After a few months of not particularly focusing on Chicago galleries there are quite a few noticeable changes. More galleries, more hybrids that are a melding of a gallery and something else, and more painting, which was never dead in the first place.
The most moving exhibit I saw was was Bill Traylor at Carl Hammer Gallery. This is a museum quality exhibit where every piece in the show is available. Astounding. Almost as amazing as Traylor's profound, simple, innocent, and direct rendering. Born into slavery, he didn't begin drawing until he was 80 and in a very short time made over a 100 drawings. They, and the exhibit, are special.
Perhaps the painting I would most like to own was by Rebecca Morris at Corbett vs. Dempsey. I recall exhibiting Morris in a group, survey exhibition of abstraction in Chicago some 20 years ago and it's beautiful to see her reap the attention her work deserves.
The most joyous, dynamic growth I saw was in Micheko Itatani's paintings at Linda Warren. I know Itatani from commissioning her to make a permanent work of art for McCormick Place West. This show conveys the sense that the enthusiastic support she gets from this gallery has given her the wings to dig into her childhood experiences in Japan and show us robust, euphoric mark-making, colors, compositions and joy. Memorable.
The South Side Community Art Center has the most timely show on the male response to violence affecting young Black men, with art by about 40 artists including Dawoud Bey, Hebru Brantley, Faheem Majeed, Turtel Onli, Raub Welch and Bernard Williams.
The most enthusiastic support of a young artist by an established gallery must be Zolla/Lieberman's presentation of gorgeous paintings by Sarah Sohn. There's technical mystery and mastery - which means i can't figure out how she does what she does. The work is seductive and holds my attention. I'm impressed.
The show with the most vulnerable work of art is Russell Bowman's System/Repetition, which features Tara Donovan's toothpick cube, which is held together by . . . nothing. No clue, steam or magic. Also on view is Maya Lin's straight pin drawing of the Chicago River. Pretty great show.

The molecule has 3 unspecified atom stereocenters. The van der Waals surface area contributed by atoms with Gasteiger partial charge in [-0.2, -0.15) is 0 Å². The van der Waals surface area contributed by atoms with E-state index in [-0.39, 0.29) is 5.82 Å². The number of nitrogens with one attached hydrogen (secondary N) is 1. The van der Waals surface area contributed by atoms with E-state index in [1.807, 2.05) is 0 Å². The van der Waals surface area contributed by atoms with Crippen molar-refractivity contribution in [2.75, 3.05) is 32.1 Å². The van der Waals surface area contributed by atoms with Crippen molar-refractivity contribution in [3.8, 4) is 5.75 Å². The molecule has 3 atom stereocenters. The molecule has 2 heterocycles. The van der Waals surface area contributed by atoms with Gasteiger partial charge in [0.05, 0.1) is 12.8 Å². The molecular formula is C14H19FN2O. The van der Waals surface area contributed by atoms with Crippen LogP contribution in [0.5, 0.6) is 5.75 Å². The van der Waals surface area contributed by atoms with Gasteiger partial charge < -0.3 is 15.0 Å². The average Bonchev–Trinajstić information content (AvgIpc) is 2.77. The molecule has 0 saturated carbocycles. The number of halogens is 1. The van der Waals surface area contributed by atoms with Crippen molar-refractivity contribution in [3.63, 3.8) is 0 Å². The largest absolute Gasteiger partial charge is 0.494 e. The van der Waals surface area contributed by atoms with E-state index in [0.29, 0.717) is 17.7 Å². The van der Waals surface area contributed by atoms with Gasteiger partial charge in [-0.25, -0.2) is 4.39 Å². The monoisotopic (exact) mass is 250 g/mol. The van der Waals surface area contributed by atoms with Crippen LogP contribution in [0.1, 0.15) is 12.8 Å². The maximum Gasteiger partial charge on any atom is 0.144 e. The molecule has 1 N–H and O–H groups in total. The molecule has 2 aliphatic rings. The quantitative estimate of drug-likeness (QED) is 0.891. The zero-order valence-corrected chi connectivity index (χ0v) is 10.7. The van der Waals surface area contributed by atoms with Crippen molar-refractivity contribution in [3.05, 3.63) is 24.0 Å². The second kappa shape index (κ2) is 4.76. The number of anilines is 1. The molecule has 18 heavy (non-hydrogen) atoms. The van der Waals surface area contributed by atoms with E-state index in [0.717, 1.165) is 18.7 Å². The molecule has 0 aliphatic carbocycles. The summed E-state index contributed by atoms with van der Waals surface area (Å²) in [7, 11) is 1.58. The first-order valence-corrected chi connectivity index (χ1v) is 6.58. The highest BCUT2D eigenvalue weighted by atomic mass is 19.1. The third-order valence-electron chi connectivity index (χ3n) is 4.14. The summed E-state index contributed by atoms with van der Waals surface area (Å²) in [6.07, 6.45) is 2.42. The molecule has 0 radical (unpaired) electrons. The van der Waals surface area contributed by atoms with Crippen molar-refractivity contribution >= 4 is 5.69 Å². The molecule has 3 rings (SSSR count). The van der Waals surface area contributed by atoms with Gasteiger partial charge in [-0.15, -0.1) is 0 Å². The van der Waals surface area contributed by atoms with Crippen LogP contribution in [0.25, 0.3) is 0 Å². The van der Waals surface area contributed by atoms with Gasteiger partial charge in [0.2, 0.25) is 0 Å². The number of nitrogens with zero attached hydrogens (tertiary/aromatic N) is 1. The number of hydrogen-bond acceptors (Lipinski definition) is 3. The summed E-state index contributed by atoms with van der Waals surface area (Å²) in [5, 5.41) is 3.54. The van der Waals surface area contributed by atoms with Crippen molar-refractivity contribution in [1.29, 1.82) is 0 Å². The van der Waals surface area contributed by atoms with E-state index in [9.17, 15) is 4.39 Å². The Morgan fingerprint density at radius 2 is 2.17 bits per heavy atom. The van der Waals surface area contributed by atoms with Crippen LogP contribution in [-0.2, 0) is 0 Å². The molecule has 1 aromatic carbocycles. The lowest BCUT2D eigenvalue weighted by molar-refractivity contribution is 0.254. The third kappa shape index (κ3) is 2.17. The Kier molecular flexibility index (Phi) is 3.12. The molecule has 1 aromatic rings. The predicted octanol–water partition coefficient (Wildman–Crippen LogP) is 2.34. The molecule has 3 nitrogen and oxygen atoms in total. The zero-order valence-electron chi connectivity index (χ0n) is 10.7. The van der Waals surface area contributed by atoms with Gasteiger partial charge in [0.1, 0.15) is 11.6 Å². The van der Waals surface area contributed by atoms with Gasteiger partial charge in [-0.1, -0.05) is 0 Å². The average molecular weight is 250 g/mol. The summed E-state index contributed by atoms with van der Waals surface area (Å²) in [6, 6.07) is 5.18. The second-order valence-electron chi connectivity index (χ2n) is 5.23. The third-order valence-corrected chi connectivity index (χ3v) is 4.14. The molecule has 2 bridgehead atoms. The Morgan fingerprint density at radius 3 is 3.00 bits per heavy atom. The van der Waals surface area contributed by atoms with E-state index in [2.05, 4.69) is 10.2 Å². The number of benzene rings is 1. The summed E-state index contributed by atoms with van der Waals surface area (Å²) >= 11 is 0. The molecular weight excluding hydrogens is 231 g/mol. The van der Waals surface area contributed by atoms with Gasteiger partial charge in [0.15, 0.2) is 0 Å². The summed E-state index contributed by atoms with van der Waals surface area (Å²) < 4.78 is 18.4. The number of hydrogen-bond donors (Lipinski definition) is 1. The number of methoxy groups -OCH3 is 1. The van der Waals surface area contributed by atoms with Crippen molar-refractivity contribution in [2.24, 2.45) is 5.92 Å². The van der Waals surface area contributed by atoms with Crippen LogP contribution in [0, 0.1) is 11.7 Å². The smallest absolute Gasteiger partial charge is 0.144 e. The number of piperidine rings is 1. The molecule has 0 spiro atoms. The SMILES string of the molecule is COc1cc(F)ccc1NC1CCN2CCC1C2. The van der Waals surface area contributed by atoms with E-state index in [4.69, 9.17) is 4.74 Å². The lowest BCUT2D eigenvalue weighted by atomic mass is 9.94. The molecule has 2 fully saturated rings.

Speaking of ballsy - that might be the wrong word - Miguel Cortez's gallery, Antena, is showing How Many Feminists Does it Take to Screw in a Lightbulb? which is a collection of comedic work by feminist video artists who utilize humor as an important part of their work.
The most beautiful show of art difficult to visualize in your living room, except for the exquisite drawings, is Western Exhibitions' robust installation by Rachel Niffenegger.
The show with the artist I'd most like to meet after seeing the art is Jeffrey Beebe's at Packer Schopf. Beeby's mind is just flat out different. Based on memory he misrepresents cities as he concocts fictive maps of seemingly real, but intensely messed up and comic locales, which are reminiscent of early, and wrong, cartographers. Wacky.
The show with the artist who always blows me away with his brilliant use of color, line and composition is Nicholas Sistler's at Printworks. Mastery.
Speaking of mastery, David Schwarz's glass work at Ken Saunders is mystifying in its execution and beautiful. The intricacies of curved, straight lines and grids amaze me.
Three young spaces (all in the same building) are indicative of the synergistic energies I see emerging in Chicago art. Document is a high-end, digital photo printer making photographic prints for the country's finest photographers, with a gallery attached. Scott Fortino is a wonderful photographer who used to be a Chicago cop. While a cop he would photograph and exhibit interior shots of 'private' institutional spaces, the kind most of us haven't, and don't want to, see. And now he no longer has access to those rooms and is making art in his studio and it's flat out gorgeous. Impressive growth.
Volume functions on the design side of the intersection of design and art and opens their first show tonight (with some work left to do on the space, I'm betting it's ready by the time the doors open.) Their sense of style, innovation and bravura promise to make this an exciting venue.
Paris, London, Hong Kong opened earlier in the summer and is a project of Dan Devening, Aron Gent, and Sam Vinz who have their own independent operations. Opening tonight is former Chicago maverick Mike Genovese, whose calm, cut, plated and polished steel looks at the cracks we don't see, or see and don't consider, in a seductive take on our society.
Thank you and see you soon,
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